The ability for government officials to INTENTIONALLY violate Florida's Sunshine Laws just became that much easier, courtesy of lawmakers in the House:
A House committee unanimously passed a bill Wednesday that would remove the requirement that government officials who intentionally violate the state's public records law pay attorneys fees when citizens take them to court.
The measure, HB 1021 by Rep. Greg Steube, R-Sarasota, would give judges the discretion to determine if government agencies will pay the legal fees of a lawsuit when they are found in violation of the law. It also requires that the a person who intends to file a lawsuit give the public agency notice at least five business days in advance.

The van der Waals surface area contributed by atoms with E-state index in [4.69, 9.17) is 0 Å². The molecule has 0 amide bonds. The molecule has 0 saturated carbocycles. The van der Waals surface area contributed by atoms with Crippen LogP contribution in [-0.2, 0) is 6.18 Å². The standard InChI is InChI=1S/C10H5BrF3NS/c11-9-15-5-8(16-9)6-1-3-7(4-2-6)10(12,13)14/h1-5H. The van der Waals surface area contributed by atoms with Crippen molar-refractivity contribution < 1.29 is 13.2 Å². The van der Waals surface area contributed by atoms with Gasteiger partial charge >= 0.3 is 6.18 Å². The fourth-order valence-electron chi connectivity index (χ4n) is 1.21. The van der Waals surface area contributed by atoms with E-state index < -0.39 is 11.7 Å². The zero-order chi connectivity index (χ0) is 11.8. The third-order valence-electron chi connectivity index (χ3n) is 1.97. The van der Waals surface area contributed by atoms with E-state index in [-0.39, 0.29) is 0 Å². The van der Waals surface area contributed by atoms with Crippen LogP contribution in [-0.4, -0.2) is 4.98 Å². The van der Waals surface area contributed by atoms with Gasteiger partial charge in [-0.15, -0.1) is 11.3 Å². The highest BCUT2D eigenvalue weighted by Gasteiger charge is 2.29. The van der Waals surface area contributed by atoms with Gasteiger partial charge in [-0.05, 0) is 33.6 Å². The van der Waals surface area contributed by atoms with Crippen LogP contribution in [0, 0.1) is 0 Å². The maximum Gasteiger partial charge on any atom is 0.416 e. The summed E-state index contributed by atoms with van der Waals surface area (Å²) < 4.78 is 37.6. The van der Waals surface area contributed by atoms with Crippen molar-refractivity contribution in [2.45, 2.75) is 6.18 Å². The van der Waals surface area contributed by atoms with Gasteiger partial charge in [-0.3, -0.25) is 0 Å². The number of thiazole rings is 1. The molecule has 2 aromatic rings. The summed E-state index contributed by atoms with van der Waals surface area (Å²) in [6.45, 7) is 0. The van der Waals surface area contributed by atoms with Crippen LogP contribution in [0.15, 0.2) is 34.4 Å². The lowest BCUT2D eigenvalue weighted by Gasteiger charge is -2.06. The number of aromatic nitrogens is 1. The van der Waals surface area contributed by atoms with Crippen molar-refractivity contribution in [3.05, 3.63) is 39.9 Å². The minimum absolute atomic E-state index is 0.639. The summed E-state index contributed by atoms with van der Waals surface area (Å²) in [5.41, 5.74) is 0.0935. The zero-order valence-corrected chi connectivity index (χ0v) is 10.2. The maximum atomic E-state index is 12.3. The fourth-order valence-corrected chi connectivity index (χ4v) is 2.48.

So that gives a head's up to any agency that seeks to hide something, and potentially sticks the taxpayer they're hiding from with the bill. Because that's how Sunshine is filtered in Florida.
Public records advocates say this will be tantamount to "gutting" Florida's public records laws by removing any penalty for abusing them.
Rich Templin, lobbyist for the AFL-CIO and a member of the coalition, acknowledged the abuses but said the measure went too far in its attempt to correct them.
"This legislation is basically an atomic bomb to solve a cockroach problem,'' he said. "If we don't want to pay attorneys fees, then don't violate the law, don't keep things secret. The only time attorneys fees are awarded is when the law has been broken."
Republicans in Florida have already weakened our Sunshine Laws, and what a coincidence, since just about every elected official from the governor, to the attorney general, right on down to the legislators making the rules, frequently abuse them.
Follow on Twitter: @BeachPeanuts